By Chas Sisk | The Tennessean
The Tennessee Senate approved a bill Monday that would encourage teachers and students to debate evolution in the classroom, setting aside complaints that the measure would drag the state back onto the battleground over the teaching of creationism.
Senators voted 24-8 to pass a bill that says schoolteachers cannot be punished for "helping students to understand, analyze, critique and review in an objective manner the scientific strengths and scientific weaknesses of existing scientific theories" taught in public schools.
The measure has drawn strong opposition from the American Association for the Advancement of Science, the National Center for Science Education and the American Civil Liberties Union, which said it is cover for teachers who want to teach creationism or intelligent design. Supporters said the measure would give teachers more guidance to answer students' questions about science topics.
"The idea behind this bill is that students should be encouraged to challenge current scientific thought and theory," said state Sen. Bo Watson, R-Hixson.
The vote sent the bill back to the state House of Representatives, which passed a similar measure a year ago. Gov. Bill Haslam told reporters earlier Monday that he would discuss the bill with the state Board of Education.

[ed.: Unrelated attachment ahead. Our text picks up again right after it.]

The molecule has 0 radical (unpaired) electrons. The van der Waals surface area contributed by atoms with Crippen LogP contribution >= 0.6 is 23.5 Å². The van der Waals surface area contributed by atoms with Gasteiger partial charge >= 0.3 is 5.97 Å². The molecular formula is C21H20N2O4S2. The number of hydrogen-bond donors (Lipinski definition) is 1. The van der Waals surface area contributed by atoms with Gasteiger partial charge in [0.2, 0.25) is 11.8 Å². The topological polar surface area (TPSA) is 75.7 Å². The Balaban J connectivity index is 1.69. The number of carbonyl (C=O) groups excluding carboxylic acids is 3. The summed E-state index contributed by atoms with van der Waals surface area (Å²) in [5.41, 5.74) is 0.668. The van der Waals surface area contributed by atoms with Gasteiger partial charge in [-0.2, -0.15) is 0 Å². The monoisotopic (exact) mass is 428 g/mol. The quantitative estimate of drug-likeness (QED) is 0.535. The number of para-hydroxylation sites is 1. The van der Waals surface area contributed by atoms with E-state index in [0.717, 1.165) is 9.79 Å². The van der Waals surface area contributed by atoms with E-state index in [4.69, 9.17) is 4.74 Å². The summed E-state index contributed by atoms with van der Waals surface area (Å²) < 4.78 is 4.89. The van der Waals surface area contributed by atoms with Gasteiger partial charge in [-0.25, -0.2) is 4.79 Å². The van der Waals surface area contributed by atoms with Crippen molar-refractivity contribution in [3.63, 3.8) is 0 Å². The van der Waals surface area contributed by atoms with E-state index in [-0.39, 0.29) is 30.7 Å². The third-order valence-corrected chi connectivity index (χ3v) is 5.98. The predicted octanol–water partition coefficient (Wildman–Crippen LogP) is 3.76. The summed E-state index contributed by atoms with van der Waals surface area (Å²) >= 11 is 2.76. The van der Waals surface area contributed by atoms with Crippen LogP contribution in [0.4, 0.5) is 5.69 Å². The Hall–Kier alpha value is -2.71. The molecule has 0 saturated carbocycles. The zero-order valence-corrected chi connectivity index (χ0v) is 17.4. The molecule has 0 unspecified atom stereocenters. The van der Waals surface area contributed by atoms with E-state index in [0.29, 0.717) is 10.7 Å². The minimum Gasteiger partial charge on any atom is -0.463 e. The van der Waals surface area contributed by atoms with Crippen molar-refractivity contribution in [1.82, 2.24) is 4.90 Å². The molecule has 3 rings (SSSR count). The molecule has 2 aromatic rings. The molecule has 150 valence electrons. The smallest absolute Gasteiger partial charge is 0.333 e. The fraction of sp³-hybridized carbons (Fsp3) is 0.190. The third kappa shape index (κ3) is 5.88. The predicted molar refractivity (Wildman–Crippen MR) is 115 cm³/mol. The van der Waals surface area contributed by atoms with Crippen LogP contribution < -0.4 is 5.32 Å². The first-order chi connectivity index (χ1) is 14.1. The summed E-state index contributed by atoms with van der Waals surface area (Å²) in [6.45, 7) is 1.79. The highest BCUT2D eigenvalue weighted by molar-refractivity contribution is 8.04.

"It is a fair question what the General Assembly's role is," he said. "That's why we have a state board of education."
The issue of evolution had been largely dormant for the last year before moving quickly to the floor of the Senate in the past few days. The measure passed the House in April but did not come up in the Senate until last week, when the Education Committee approved an amended version and sent it to the floor for a full vote.
Watson, the measure's sponsor, said the bill would not interfere with the state's science curriculum -- which includes evolution -- and noted the measure explicitly bars teachers from bringing up their religious views. He said the measure was needed so teachers can answer students' questions, including those that were rooted in their personal beliefs.
"Students often have questions about those theories," Watson said. "Some of those questions come from their own knowledge. Some of those questions come from knowledge that they have gained in their community."
But Sen. Andy Berke, D-Chattanooga, noted the state's history as a battleground over evolution -- the so-called Scopes Monkey Trial in 1925 drew national attention and inspired the Oscar-winning film Inherit the Wind -- and said the measure would cast Tennessee in a bad light.
"We're simply dredging up the problems of our past with this bill that will affect our future," he said.
Berke also questioned the appropriateness of teachers' answering questions rooted in religion.
"I'm a person of my faith," he said. "If my children ask, 'How does that mesh with my faith?' I don't want their teacher answering that question."
Heidi Hall contributed to this article. Contact Chas Sisk at 615-259-8283 or firstname.lastname@example.org. Follow him on Twitter @chassisk.